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From Products Liability Law Daily, January 22, 2016

NHTSA launches ‘Safe Cars Save Lives’ campaign, seeks comments on recall efficacy rulemaking

By Pamela C. Maloney, J.D.

In light of the record number of motor vehicle recalls that occurred in 2015, the National Highway Traffic Safety Administration launched a new public awareness campaign called Safe Cars Save Lives that urges consumers to check for open recalls at least twice a year and to get their vehicles fixed as soon as parts are available (NHTSA Press Release, NHTSA 01-16, January 21, 2016). In addition, the agency also issued an Advance Notice of Proposed Rulemaking (ANPRM) that seeks to identify additional ways to notify vehicle owners, purchasers and dealers of safety-related defects and noncompliances. Comments on the ANPRM will be due 45 days after its publication in the Federal Register (NHTSA Advanced Notice of Proposed Rulemaking, January 21, 2016).

In announcing the new campaign during a keynote address at the Washington D.C. auto show, NHTSA Administrator Mark R. Rosekind, Ph.D. noted that while a record number of recalls for a record number of vehicles were filed with NHTSA in 2014, the 2015 numbers set a new record. In the last year, there were close to 900 recalls affecting 51 million vehicles nationwide, slightly above 2014’s record. However, Rosekind added, every year, on average, 25 percent of recalled vehicles are left unrepaired. The Safe Cars Save Lives campaign “is a critical effort for building public awareness of recalls and is the first national campaign aimed at empowering vehicle owners,” Rosekind said.

Rosekind referenced the fact that NHTSA has made major efforts in the last year to improve our processes for identifying vehicle defects, noting that that effort will continue. Rosekind went on to state that he hoped the agreement with major automakers announced last week on Proactive Safety Principles (Statement of Secretary Foxx, January 15, 2016) would help prevent problems and identify them sooner when they do occur. Rosekind added, “But identifying defects is not enough; we have to make sure they get fixed.” Rosekind was hopeful that the agreement also would help will help make fixing all recalled vehicles a priority, regardless of who owns them.

The year-long Safe Cars Save Lives campaign will feature online banner ads illustrating that safety should never take a back seat and that checking for a recall could help save a life. Consumers are urged to get into the habit of checking their vehicle identification number (VIN) twice a year at a minimum using NHTSA’s free VIN look up tool. When cars are recalled in the United States, manufacturers provide the affected VINs to be loaded into the NHTSA database so consumers can search for open recalls. Owners are contacted directly by the manufacturers through the postal mail using a specially marked envelope to distinguish it from junk mail.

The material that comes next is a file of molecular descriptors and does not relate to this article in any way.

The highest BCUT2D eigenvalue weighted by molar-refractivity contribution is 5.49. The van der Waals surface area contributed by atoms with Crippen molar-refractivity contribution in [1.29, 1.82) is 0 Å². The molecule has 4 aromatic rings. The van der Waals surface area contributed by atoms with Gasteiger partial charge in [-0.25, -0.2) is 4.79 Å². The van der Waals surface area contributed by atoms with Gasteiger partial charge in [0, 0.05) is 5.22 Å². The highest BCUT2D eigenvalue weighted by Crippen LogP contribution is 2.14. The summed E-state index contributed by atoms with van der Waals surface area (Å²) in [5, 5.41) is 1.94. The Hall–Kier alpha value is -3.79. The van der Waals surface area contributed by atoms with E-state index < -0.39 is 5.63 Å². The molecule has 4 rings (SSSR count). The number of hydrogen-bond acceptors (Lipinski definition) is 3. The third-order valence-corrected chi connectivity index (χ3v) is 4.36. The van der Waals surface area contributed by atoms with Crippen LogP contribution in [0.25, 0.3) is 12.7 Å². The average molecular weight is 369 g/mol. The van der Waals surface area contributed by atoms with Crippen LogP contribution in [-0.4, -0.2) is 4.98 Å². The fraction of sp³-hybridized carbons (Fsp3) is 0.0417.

To remember to check, NHTSA suggested timing it with day light savings—every November when setting clocks back and every March when setting clocks forward. If there is an open recall, the safety agency advises owners to contact their local dealer to schedule an appointment and bring their vehicle in for repair as soon as possible. The recall awareness campaign also includes a suite of safety videos to help inform consumers on how to check their VINs, how recalls and investigations work, and information on what every car owner should know.

Advanced rulemaking. The ANPRM was issued in response to provisions in the Moving Ahead for Progress in the 21st Century Act (MAP-21) and in the Fixing America’s Surface Transportation Act (FAST Act), which was passed in December 2015. Pursuant to MAP-21, NHTSA is authorized to amend, by regulation, the means used to issue recalls in a manner other than, or in addition to, first-class mail. The FAST Act expounds on the need to update the means of notification by requiring NHTSA to include notification by electronic means in addition to first class mail notification, within 270 days of its enactment. MAP-21 also authorizes the agency to improve the efficacy of recalls by requiring manufacturers to send additional notifications of defects or noncompliance if a second notification by the manufacturer does not result in an adequate number of motor vehicles or replacement equipment being returned for remedy.

NHTSA is seeking public comment on the means, in addition to first class mail, of providing notification to owners, purchasers, and dealers, by a manufacturer of a motor vehicle or replacement equipment, that the vehicle or equipment contains a defect related to motor vehicle safety or does not comply with an applicable motor vehicle safety standard. As a result of this ANPRM, NHTSA anticipates receiving information that will aid the Agency in developing a rule implementing the notification requirements under MAP-21 and the FAST Act.

MainStory: TopStory MotorVehiclesNews

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